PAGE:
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Conformal coatings may also be applied to PCBs forming part of a device subject to changes in temperature. Automotive applications call for extended temperature ranges, especially under-the-hood. Military and aerospace applications can demand even more extreme upper and lower temperatures. Thermal testing is designed to simulate all possible scenarios. Thermal cycling tests are carried out in one chamber, where temperature is changed at a set rate. The highest specification in industry standards is a rate of change of temperature of 12°C/min., covering a range of approximately -25° to +125°C.1 Thermal shock tests are slightly different, however. A shock test is harsher than a cycling test. Consisting of two separate chambers, one at the lowest temperature and one at the highest temperature required, the test board is passed through from one chamber to the next. This results in an immediate change to the surrounding temperature of the board. The flexibility, appearance and SIR are evaluated following a set number of cycles through either the gradual or shock method.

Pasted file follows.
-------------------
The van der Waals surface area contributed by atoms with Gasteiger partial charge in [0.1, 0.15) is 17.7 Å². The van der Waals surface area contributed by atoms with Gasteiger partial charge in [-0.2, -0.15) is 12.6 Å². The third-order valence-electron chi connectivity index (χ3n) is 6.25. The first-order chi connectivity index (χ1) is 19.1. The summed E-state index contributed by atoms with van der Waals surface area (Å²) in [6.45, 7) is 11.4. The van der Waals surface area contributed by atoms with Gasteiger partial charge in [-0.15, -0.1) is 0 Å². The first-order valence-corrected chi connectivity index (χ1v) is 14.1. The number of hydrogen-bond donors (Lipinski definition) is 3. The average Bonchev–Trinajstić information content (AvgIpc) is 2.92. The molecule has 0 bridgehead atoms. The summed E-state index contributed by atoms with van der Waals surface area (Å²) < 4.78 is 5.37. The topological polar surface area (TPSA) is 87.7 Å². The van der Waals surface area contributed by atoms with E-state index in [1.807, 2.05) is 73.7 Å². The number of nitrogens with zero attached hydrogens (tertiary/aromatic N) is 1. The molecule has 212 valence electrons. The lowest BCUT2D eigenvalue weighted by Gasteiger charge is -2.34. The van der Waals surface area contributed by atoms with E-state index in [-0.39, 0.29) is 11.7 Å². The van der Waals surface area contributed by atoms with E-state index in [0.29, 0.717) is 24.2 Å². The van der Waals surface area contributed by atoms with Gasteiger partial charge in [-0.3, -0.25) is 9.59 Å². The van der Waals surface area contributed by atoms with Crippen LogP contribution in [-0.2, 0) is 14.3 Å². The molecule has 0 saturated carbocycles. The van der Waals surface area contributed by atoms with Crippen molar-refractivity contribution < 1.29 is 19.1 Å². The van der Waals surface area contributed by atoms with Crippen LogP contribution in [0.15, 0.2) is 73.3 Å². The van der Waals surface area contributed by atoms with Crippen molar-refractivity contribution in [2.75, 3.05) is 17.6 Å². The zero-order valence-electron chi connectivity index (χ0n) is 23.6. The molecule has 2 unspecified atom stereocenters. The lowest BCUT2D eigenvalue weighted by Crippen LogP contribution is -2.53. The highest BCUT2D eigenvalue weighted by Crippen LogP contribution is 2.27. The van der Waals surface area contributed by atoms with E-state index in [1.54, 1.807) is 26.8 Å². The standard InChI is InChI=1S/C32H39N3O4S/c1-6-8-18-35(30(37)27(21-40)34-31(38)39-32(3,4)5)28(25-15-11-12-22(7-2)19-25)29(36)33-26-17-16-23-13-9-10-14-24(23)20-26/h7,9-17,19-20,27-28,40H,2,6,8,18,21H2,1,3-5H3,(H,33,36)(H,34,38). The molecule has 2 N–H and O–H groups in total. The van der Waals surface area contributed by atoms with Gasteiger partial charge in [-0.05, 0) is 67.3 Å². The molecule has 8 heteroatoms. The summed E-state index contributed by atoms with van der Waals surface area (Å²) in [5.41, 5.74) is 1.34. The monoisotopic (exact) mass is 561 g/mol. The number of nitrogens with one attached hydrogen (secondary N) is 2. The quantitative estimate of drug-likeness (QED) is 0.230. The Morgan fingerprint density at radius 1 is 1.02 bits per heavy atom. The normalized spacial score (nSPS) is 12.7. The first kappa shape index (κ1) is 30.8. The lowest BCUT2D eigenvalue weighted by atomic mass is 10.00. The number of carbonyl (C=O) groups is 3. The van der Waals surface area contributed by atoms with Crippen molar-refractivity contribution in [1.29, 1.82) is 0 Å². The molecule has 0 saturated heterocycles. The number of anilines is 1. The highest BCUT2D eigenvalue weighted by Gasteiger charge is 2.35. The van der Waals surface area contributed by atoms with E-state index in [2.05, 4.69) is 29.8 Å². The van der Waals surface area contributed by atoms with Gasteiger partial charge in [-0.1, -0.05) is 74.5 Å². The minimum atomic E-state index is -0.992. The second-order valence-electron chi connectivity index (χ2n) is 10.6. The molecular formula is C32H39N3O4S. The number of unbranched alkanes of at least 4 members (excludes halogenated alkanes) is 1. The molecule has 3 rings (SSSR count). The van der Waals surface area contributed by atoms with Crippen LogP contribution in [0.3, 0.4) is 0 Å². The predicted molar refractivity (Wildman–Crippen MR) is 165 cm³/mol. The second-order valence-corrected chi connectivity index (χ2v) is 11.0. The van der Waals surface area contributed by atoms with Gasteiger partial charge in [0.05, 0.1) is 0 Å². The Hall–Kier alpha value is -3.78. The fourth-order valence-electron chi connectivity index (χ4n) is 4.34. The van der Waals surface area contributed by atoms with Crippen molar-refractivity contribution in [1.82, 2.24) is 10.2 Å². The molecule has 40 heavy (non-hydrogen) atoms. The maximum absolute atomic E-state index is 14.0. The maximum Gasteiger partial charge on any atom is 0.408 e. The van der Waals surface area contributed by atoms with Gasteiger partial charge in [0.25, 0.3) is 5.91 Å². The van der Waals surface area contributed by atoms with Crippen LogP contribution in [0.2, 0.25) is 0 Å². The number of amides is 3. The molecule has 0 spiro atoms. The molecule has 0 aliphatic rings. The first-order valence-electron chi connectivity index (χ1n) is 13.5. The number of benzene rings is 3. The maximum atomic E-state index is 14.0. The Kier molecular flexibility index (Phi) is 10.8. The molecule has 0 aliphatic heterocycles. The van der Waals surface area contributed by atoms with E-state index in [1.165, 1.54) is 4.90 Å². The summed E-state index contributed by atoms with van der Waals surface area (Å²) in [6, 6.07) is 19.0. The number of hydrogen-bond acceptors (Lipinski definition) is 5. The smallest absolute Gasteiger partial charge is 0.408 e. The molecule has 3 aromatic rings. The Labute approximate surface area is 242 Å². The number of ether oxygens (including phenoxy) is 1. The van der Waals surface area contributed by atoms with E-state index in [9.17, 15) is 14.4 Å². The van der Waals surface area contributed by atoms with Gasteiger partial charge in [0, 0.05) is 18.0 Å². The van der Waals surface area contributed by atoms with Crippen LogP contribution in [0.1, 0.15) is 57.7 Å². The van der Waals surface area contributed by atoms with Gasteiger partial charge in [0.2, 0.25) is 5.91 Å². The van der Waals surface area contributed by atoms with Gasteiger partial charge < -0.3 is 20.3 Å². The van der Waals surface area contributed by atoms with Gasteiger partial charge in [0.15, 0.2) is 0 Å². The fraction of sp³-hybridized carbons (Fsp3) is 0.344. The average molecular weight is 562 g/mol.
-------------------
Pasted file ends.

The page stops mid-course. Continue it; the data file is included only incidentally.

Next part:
The novel coating was tested in high humidity and 5% salt environments at room temperature and at 40°C for 21 days, in accordance with IEC 60068-2-78 and IEC 60068-2-11, respectively. SIR was measured immediately after testing and again after 15 min. recovery, to identify coating performance. The results (Figure 1) showed the performance of the novel coating in such environments is comparable to solvent-based coatings. In some cases the coating exhibited superior performance with faster recovery times (Figure 2).